Inspiration from New Horizons: “An Eon-old, Icy Tomb”

Having heard their desperate shouts on her transmitter, Yamamoto quickly donned a suit and, with a specialized ice axe in hand, rushed out to save her crew. The fog was impossibly thick, and she could not see the front of the nitrogen wave. Chunks of ice and snow fell to the ground slowly but in such density that little was visible to her.

When the first images from New Horizons became available a few years ago, I was immediately smitten with the bizarre features of Pluto and Charon. The geography of these distant worlds was both familiar and strange, and I think that added a layer of wonder that continues to fuel any author in the midst of a science fiction brainstorm. Continue reading “Inspiration from New Horizons: “An Eon-old, Icy Tomb””

“How I Learned to Stop Worrying and Love Our Dinosauroid Overlords”

“We wish to die the way of our ancestors.”

When the dinosauroids returned to Earth after a sixty–six million year absence, most were pleased with how the planet had recovered from the devastation of Chicxulub Continue reading ““How I Learned to Stop Worrying and Love Our Dinosauroid Overlords””

“The Chickens Have Come Home to Roost”

Developing intelligence early in the Cretaceous, these dinosaurs had escaped the destruction of Chicxulub and departed the Earth for a distant world.

After their return, the creatures described their origin to mankind. Developing intelligence early in the Cretaceous, these dinosaurs had escaped the destruction of Chicxulub and departed the Earth for a distant world.  Continue reading ““The Chickens Have Come Home to Roost””

An Eon-old, Icy Tomb

This flash fiction piece was originally published by Pale Ghosts Magazine. I wanted to share this story again on the anniversary of Pluto’s discovery in 1930.

Colina slid across the surface of a frozen nitrogen lake, kicking up a haze of dust and ice. The gravity was not strong enough to pull him completely to the surface, but his momentum dragged him forward, scrapping his suit against several icy ridges. One sharp edge punctured his suit just below the right shoulder. The pressurized interior of the suit erupted through this opening, and Colina could see a gaseous jet of steam violently deflecting off the ice beneath him.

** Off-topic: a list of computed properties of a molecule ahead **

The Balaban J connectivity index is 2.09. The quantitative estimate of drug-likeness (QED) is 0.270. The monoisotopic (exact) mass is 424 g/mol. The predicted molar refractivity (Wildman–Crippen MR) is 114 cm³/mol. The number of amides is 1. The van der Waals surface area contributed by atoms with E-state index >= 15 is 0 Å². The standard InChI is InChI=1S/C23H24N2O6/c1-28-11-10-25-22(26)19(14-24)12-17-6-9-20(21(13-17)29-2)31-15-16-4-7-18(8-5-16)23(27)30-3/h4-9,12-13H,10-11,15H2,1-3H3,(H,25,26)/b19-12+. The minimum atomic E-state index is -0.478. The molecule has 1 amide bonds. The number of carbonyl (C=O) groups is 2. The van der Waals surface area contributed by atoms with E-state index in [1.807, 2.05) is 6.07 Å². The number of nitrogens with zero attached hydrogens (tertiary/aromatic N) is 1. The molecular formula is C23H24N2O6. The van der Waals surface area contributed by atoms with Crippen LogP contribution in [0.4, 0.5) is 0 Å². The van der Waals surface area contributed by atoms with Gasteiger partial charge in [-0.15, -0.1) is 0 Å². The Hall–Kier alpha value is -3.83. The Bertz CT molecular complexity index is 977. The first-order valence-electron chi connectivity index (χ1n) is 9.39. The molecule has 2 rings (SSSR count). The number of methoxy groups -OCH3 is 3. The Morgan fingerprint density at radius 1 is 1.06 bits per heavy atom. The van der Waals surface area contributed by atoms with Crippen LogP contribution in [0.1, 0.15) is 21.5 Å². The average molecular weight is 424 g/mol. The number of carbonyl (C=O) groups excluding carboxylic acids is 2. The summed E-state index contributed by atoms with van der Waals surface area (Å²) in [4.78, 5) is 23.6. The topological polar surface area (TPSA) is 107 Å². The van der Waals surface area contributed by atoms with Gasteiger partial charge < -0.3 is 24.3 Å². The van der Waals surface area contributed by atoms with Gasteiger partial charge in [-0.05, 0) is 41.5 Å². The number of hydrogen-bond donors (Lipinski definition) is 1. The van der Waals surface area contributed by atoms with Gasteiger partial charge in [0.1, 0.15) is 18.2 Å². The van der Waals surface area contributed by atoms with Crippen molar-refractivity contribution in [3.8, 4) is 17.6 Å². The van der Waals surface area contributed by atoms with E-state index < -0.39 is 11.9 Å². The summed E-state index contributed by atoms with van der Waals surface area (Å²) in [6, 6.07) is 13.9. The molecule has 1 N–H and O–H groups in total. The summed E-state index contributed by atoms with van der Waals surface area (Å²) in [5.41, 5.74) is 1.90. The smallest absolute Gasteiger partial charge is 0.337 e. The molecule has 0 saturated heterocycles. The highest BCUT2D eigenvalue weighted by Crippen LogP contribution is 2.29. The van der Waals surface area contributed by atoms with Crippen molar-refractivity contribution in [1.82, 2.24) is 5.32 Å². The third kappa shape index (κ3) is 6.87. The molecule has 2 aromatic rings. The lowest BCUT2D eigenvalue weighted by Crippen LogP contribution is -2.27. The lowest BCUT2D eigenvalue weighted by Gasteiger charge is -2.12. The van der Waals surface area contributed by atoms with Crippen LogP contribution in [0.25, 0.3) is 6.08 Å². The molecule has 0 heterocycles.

Hiller slowed his long strides just enough to bend down and wrap his arms around Colina. Regaining their footing, both men continued their retreat. In such low gravity, their movement resembled a long, awkward skip. Colina pressed a gloved hand over the puncture in his suit, hoping to stop the pressure and oxygen from escaping too fast.

Colina and Hiller were two of the three crewmembers of the Agnosta mission. The Agnosta had launched from Earth over a decade before, with each of the crewmembers kept in stasis for the journey to Pluto.

A century earlier, New Horizons successfully reached Pluto, sending tantalizing photographs and data about the dwarf planet back to Earth. These images and findings were eagerly released to the media, with one significant exception. New Horizons had photographed a mysterious object at the foot of the Wright Mons – a massive cryovolcano to the southwest of the Norgay Montes. The predominant theory was that this cryovolcano brought the mysterious object to the surface from within the pressurized interior of the dwarf planet. The object was believed to be a spacecraft of unknown origin.

Subsequent probes attempted to study the craft with mixed success. When a surface rover failed to negotiate the rugged terrain to the south of Sputnik Planum, plans were laid for the Agnosta mission.

After landing near the Wright Mons on a rocky outcropping between the Norgay Montes and Cthulhu Regio, the crew had spent two days preparing research equipment. On the third day, Hiller and Colina left the lander for their mysterious target. Yamamoto, the mission commander, stayed behind, monitoring the progress of her crew. The careful walk from the lander across the frozen nitrogen lake went as expected.

The first tremor created noticeable cracks on the icy lake surface not long after the pair had reached the foot of the cryovolcano.

Despite this ominous development, Hiller and Colina continued to their destination and spent several hours studying the craft. Chisels were used to remove icy masses from the bizarre fuselage. Measurements and photographs were taken. One occupant, frozen in place where one might expect to find a pilot, was oddly familiar in appearance. Cameras mounted on Hiller and Colina’s suits sent footage back to Yamamoto. The mission commander found the inscriptions on the outside of the craft to be fascinating. Although the language was alien, there was no doubt that a certain pattern on the craft seemed to show a solar system – a star encircled by eight planets. An accompanying design seemed to indicate that the craft had originated on the third planet and traveled beyond the eighth. Yamamoto, Hiller, and Colina were still processing this implication when the occasional tremors suddenly turned into an eruption.

Rushing down the slope as quickly as possible, Colina had repeatedly stumbled, finally falling and damaging his suit once reaching the lake. The Wright Mons released a fury of ice, rock, and nitrogen.